These days, airlines are making headlines that are almost as frequent and emotionally charged as political news. With fierce competition for passengers, airlines are in a constant quest to identify their most valuable target consumers in order to more effectively leverage their marketing dollars. Attributes like customer satisfaction, loyalty, level of service and frequency are key to airlines (and in fact most companies), and when matched with household composition are a way of ascertaining campaign impact. But the secret sauce that can make or break a campaign is to target that consumer who is more likely to engage with the marketing message, activate based on that audience and validate the results.
The Importance of Emotional Attachment for Airlines
Airline marketers are discovering that one of the pivotal attributes to a brand's success is in its level of emotional attachment with the consumer. Gary Reisman, Founder and CEO of LEAP Media Investments and an expert in ascertaining the level of emotional attachment that consumers have with a brand, would remind airlines that “emotional attachment to a brand is actually at the top of the consideration pyramid and drives other favorable behaviors that marketers seek in their advertising’s performance and effectiveness. Emotionally attached consumers form the most highly profitable ‘advertising-rich’ sector of a customer base.”
Reisman, whose company has identified three core groups of consumers which marketers should be aware of, suggests airlines apply the following to those groups:
1. Enthusiasts,who have the greatest emotional attachment and are the ones who will choose that airline above all others for travel regardless of price, should be targeted to generate low hanging fruit sales and advocacy.
2. Conquests, who are the more moderately attached, should be used to increase share among competitors. These consumers can be attracted to a specific airline brand, showing a preference, but are also willing to fly on other operators.
3. Expansions, who are more engaged with competitive airlines but may be compelled to switch based on personal motivating factors. They should be used to expand the brand footprint against audiences that are less attached.
“What is so exciting today is that we are now able to build audiences that are specifically targeted to highly engage with particular airline brands, and we are able to build audiences that are considered ‘high-potential’ as well,” Reisman notes.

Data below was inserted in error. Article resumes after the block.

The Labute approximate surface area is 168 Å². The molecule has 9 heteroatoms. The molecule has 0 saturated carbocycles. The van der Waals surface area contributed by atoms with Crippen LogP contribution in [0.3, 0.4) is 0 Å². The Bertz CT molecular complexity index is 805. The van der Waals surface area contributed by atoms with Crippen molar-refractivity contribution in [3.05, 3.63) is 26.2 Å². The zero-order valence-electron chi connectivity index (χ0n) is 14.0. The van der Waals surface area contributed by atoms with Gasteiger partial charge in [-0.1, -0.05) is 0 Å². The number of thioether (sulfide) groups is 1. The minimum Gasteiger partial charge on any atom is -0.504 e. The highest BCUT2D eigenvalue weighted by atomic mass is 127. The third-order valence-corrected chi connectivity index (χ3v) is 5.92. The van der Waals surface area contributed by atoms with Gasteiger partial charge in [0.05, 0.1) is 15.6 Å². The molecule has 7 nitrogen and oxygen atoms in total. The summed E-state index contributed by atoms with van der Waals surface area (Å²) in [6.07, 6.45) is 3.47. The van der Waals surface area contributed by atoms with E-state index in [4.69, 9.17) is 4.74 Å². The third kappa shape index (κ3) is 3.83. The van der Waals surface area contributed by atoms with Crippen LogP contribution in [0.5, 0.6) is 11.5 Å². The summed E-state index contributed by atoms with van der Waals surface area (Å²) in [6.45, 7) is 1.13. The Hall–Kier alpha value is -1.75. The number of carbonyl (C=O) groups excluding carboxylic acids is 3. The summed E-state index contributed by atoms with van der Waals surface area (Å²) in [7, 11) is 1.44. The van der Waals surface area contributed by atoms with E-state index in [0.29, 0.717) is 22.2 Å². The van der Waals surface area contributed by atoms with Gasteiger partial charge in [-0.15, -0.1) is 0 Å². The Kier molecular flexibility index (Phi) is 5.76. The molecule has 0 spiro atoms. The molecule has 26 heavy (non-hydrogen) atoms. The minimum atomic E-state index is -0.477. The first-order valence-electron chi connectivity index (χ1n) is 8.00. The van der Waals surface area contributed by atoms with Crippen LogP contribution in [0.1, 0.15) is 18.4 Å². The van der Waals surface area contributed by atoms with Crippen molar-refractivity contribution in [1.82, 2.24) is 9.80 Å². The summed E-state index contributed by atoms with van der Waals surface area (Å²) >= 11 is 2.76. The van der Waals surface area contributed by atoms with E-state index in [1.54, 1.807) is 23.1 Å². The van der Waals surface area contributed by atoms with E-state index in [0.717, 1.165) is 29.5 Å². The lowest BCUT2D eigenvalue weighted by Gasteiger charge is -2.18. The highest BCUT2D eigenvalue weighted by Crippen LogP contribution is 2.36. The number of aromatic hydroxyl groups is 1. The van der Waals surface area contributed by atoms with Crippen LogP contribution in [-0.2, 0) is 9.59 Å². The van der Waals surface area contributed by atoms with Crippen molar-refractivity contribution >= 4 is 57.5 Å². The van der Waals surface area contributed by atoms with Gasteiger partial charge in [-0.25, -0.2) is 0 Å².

LEAP does this by using a patented process that builds scaled audiences that are targetable in advanced TV, digital, social and mobile platforms based on the level of emotional attachment they have to over 400 consumer brands across over 25 categories. “While capturing the data that builds LEAP’s scaled audiences for targeting, it made perfect sense for us to also develop a Brand Intelligence Database,” says Reisman. The LEAP Brand Intelligence Database provides marketers with profiles of their brand enthusiasts, conquests and expansion audiences and their competitive strength versus other brands in their category.
Which Airline Reigns Supreme?
Based on LEAP’s audience development, Southwest Airlines ranks No. 1 among adults 18-64 in the U.S. That means that consumers are highly attached and more likely to choose Southwest Airlines out of all seven possible airlines that LEAP measures. LEAP found that Southwest Airlines has the highest level of enthusiasts (about one third of the consumer market are highly attached to Southwest), far more than their nearest competitors Delta (No. 2) and American Airlines ( No. 3).
This bodes well for Southwest as a significant portion of the market (over 60%) has some level of positive brand attachment to the airline -- being either Southwest Enthusiasts or Southwest Conquest audiences. According to Reisman, these audiences are likely to be up to 50% more responsive to advertising for the brand.
Any brand can leverage consumers emotionally attached to their brand, or shore up consumers waning in their brand attachment, Reisman says. “We work with marketers to incorporate LEAP audience data directly into their DMPs to inform strategic planning and/or target these highly responsive audiences via our DSP relationships.”
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